What people find attractive or appealing in food is just as subjective as what people are attracted to in a mate.

"I just know it when I see it," says Sloan.

Call it whatever you want, but for food industry professional and photographer Tom Julio, food is about taste. Period.

"The taste buds are the only ruling authority on the matter here. Smoked porkbelly wrapped in cast iron fried bacon, layered with black truffle shavings while sitting atop true Southern cheesy grits smothered in red eye gravy with a few raw quail eggs on top – that’s about as close to a visual menage a trois as you can get in your mouth," says Julio. "Of course, one must also capture said moments prior to devouring the erotic tasting with a camera and then share among friends on social media, thus adding to the voyeuristic and exhibitionist aspects of encapsulating the whole ‘food porn’ experience."

Finally, Kyle Cherek, the host of  "Wisconsin Foodie" TV show, sums it up with his feelings on "food porn."

"I never really cared for it. As porn contrives and objectifies intimacy, then yeah, we've allowed ‘food porn’ to do the same. The more food media, which I am a part of, seeks the ‘porn’ of the thing, we miss out the pleasure of the thing," says Cherek. "I like what Carlin Petrini, the founder of Slow Food said about underwear and prosciutto. ‘We'll wear underwear with someone else's name on it, so that it helps us feel more sexy, yet when we eat a slice of prosciutto, it becomes part of you. You feel it in the truest sense. What's more intimate than that?’"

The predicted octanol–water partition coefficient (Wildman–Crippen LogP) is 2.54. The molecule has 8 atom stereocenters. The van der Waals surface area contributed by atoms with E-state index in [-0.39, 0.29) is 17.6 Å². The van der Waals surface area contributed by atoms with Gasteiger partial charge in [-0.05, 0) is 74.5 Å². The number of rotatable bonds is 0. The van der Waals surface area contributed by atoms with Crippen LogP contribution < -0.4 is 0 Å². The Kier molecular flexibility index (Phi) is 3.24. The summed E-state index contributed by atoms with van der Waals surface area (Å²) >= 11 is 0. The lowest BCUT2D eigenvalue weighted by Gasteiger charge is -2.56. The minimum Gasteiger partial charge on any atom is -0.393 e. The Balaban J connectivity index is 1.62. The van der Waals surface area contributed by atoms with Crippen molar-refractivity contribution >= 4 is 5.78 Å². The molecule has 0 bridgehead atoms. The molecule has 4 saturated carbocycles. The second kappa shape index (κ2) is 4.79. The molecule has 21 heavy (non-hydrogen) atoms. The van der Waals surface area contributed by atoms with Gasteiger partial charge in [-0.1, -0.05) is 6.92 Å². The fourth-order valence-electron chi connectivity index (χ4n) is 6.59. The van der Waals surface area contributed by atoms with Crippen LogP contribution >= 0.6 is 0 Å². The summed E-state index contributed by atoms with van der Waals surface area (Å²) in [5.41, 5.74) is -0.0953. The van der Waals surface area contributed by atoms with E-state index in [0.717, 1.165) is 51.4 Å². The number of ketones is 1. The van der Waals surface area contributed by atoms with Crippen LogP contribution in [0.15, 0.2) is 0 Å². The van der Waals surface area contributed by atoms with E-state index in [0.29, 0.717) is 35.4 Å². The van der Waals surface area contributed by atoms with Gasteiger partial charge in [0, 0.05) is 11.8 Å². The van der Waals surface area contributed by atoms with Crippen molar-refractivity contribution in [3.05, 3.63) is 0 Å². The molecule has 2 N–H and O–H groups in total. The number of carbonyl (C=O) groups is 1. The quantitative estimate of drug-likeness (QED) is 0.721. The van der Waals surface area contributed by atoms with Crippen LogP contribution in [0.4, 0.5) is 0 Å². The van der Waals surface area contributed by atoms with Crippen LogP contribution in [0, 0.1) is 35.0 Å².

Molly Snyder grew up on Milwaukee's East Side and today, she lives in the Walker's Point neighborhood with her partner and two sons.

As a full time senior writer, editorial manager and self-described experience junkie, Molly has written thousands of articles about Milwaukee (and a few about New Orleans, Detroit, Indianapolis, Boston and various vacation spots in Wisconsin) that range in subject from where to get the best cup of coffee to an in-depth profile on the survivors of the iconic Norman apartment building that burned down in the '90s.

She also once got a colonic just to report on it, but that's enough on that. 

Always told she had a "radio voice," Molly found herself as a regular contributor on FM102, 97WMYX and 1130WISN with her childhood radio favorite, Gene Mueller.

Molly's poetry, essays and articles appeared in many publications including USA Today, The Writer, The Sun Magazine and more. She has a collection of poetry, "Topless," and is slowly writing a memoir.

In 2009, Molly won a Milwaukee Press Club Award. She served as the Narrator / writer-in-residence at the Pfister Hotel from 2013-2014. She is also a story slam-winning storyteller who has performed with The Moth, Ex Fabula and Risk!

When she's not writing, interviewing or mom-ing, Molly teaches tarot card classes, gardens, sits in bars drinking Miller products and dreams of being in a punk band again.